Blog Profile / Slate: Medical Examiner

Filed Under:Health
Posts on Regator:309
Posts / Week:0.7
Archived Since:June 9, 2008

Blog Post Archive

Scurvy Is a Serious Public Health Problem

In the winter of 2009, Eric Churchill was called to a patient’s bedside at Baystate Medical Center in Springfield, Massachusetts, to help out with a medical mystery. The middle-aged man had shown up with bleeding gums, unexplained swelling, bruises, and fatigue. Show More Summary

Hope for Chronic Fatigue Syndrome

Last month, a team of researchers released their latest study on chronic fatigue syndrome. Psychotherapy and a gradual increase in exercise, the researchers claimed, were lasting, effective treatments that could lead to recovery. The...Show More Summary

Facilitated Communication Is a Cult That Won’t Die

Facilitated communication claims to give a voice to noncommunicative disabled people. A facilitator physically supports a disabled person to assist him in communicating through a keyboard or other device. FC has been repeatedly documented...Show More Summary

What Environmental Factors Cause Autism?

This article originally appeared on Spectrum on Nov. 4, 2015. In 2013, data from a massive study of more than 85,000 children in Norway suggested that women who take folic acid supplements early in pregnancy lower their risk of having children with autism. Show More Summary

Slate Voice: “Sick and Far From Home”

In “Sick and Far From Home,” Slate writer Mark Joseph Stern reported on the stories of Mormon missionaries who were denied access to adequate health care by the Church of Jesus Christ of Latter-day Saints. In this podcast, Stern reads his piece exclusively for Slate Plus members. For more information on how to subscribe to the Slate Plus podcast feed, go here.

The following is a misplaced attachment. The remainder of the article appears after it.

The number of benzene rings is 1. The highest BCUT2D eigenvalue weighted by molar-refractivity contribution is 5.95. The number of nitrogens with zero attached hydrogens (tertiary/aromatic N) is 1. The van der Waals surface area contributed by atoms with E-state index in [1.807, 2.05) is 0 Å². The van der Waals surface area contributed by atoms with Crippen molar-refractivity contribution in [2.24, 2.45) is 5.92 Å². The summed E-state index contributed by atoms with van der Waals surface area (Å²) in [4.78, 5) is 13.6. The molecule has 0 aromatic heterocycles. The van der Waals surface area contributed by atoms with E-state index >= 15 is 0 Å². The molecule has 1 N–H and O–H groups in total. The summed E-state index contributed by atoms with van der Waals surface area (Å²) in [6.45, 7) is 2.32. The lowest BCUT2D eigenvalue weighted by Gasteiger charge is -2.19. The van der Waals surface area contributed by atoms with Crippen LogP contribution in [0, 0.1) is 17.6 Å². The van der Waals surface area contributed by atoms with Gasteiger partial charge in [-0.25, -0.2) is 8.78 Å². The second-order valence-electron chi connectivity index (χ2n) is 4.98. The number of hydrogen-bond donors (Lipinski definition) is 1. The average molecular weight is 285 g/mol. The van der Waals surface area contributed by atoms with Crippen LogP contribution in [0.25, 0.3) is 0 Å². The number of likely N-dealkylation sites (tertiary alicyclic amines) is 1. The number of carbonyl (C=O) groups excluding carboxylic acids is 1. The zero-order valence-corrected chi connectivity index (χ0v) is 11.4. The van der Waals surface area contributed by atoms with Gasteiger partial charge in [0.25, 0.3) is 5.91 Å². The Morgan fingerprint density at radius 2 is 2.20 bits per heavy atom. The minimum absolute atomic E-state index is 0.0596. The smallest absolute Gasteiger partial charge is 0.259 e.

How Coffee Became a Carcinogen

This week’s news that the World Health Organization has classified processed meats and red meat as human carcinogens has once again drawn attention to how difficult it is to convey to the public the state of scientific knowledge on these...Show More Summary

Homeopathy Is a Bitter Sugar Pill

“Relief of flu-like symptoms.” “Safe, non-habit forming.” “Flower essences to calm down your unruly pets.” With claims like these, homeopathic wonder products must be good, right? These are some of the claims made by the purveyors of homeopathy, but what can homeopathy actually cure? Low blood sugar and dehydration. Show More Summary

Gun Myths Die Hard

Every week, it seems, there’s another terrible incident in the United States involving a shooting. If the incident is horrendous enough—a mass shooting or a story about a child being slain or accidentally shooting another child—it is...Show More Summary

Does Bacon Cause Cancer?

In 2012, two cheeky nutritionists decided to pick some common cookbook ingredients at random and see which ones had been linked to cancer. The results were revealing: Possible cancer-causers included flour, coffee, butter, sugar, salt, tomatoes, onions, lemon, celery, carrot, parsley, lobster, veal, cinnamon, and mustard. Show More Summary

Do-It-Yourself Medical Technology

Did you know that you can buy rapid strep throat diagnosis kits on Amazon? Probably the same ones you just schlepped to an urgent-care clinic to have a health care provider poke you with. The next time you stop at your local pharmacy, you can also buy the same temporal artery thermometer my pediatrician uses to scan a kid’s forehead for fever. Show More Summary